My ferrocement benches In Wilson Park, Fayetteville, AR
These Benches are placed around the much beloved "castle," which is titled Point 7 and is the creation of Frank Williams.
I did this one in late 1999. Applied cement in shop and moved to park
|click on images to see larger|
|Summer of 2000. Made frame in shop and applied cement on location|
A New Bench Under Construction - November 2005
|The bare skeleton - over 500 feet of Rebar - 1/2 inch and 3/8 inch. Welded.||
The skeleton with the mesh wired on. It's on the trailer getting ready to go to the park
|Applying cement on a 70 degree late November afternoon. Scott Mashburn took the picture.||
View from the northwest- halfway through the second coat.
|The Castle in the background is the creation of Frank Williams. You have no idea how much people love that castle!|
Saturday Dec 3 2005
|The cement on the petals done in a yellowish buff with light orange and red orange applied all together using the colored cement on a trowel like paint with a pallet knife. then I smoothed them all together first with a plastic bag of fibers then a rag folded and dragged across the surface.|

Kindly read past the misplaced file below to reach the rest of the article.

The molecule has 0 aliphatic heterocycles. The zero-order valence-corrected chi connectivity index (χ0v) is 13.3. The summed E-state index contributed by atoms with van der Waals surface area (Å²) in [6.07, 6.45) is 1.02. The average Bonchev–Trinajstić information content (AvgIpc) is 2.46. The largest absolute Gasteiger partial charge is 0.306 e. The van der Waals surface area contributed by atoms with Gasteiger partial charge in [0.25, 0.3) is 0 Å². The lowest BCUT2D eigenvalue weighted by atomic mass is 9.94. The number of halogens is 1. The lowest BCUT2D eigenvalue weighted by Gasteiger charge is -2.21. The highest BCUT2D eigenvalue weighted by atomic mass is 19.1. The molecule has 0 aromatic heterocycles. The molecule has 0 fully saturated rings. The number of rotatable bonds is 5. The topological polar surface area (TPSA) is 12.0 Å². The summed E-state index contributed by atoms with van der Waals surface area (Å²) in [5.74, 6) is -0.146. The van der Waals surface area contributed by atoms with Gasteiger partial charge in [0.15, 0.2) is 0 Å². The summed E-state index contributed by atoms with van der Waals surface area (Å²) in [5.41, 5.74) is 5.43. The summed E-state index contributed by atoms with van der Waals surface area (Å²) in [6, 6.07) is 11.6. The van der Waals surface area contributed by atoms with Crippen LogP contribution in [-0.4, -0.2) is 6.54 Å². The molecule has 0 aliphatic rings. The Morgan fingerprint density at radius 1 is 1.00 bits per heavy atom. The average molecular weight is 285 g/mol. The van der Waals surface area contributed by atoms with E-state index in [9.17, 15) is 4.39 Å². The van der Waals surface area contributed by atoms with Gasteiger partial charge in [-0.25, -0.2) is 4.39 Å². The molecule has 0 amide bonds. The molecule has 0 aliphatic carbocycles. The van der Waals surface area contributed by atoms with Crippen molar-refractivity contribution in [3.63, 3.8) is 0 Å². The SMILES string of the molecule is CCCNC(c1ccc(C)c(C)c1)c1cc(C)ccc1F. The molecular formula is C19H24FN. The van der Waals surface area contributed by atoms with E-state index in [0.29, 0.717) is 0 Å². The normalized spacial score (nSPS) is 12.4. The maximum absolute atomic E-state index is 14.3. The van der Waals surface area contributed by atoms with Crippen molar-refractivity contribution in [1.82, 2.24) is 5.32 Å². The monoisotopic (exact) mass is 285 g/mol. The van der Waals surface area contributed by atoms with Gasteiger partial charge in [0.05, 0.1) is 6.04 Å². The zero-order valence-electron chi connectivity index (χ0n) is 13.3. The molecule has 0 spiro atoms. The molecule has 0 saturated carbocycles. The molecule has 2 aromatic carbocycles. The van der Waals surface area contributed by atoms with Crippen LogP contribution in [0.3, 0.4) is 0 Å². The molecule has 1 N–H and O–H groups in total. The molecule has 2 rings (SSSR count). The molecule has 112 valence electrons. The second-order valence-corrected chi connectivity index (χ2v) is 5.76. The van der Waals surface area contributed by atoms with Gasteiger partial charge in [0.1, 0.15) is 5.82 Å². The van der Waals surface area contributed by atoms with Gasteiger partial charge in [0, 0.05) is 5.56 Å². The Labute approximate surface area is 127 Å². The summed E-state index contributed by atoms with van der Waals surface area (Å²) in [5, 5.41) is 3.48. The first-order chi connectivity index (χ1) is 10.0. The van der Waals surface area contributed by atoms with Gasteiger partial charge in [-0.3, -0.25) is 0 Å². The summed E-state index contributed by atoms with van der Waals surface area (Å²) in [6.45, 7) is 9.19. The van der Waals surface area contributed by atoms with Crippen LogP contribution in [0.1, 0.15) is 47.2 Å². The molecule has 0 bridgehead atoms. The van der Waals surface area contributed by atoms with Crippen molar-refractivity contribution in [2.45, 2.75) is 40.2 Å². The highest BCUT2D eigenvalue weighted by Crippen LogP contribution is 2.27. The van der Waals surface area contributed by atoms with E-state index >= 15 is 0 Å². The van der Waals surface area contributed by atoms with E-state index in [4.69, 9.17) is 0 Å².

|This is right after applying the cement, it will fade some as it cures out.|
In case you're wondering about materials and how much it cost, here's the breakdown:
exactly, down to the last shovelfulls, what I picked up at the concrete plant as a ton of mason's sand, so it was probably a little more than a ton. ($24)
4 bags of type s masonary cement, 2 bags of portland a half bag of white portland. ($78)
12 - 80 pound bags concrete mix for foots ($36)
12 sheets of lath, several small bags of fine nylon fibers nycon brand. a couple hundred feet of 17 guage electric fence wire($111)
maybe a bit more than 500 feet of rebar about 50/50 1/2" and 3/8" ($140).
1 quart yellow, 3/4 quarts green and dark green pigment powder SureCrete brand ($60).
approx 1 quart Solomon brand apple red. ($15)
approx 10 pounds 7018 welding rods.($15)
total for materials alone not including fuel and incidentals:$479
I am wrapping it with plastic, blankets and tarps at night - also, I cut a wire into the sod (only about 30 feet, happily) to power a heater in case it gets too cold. Actually, I think I prefer cold weather to hot weather for this kind of work. Cement sets really fast above 90 degrees, and it wants to dry out fast, too.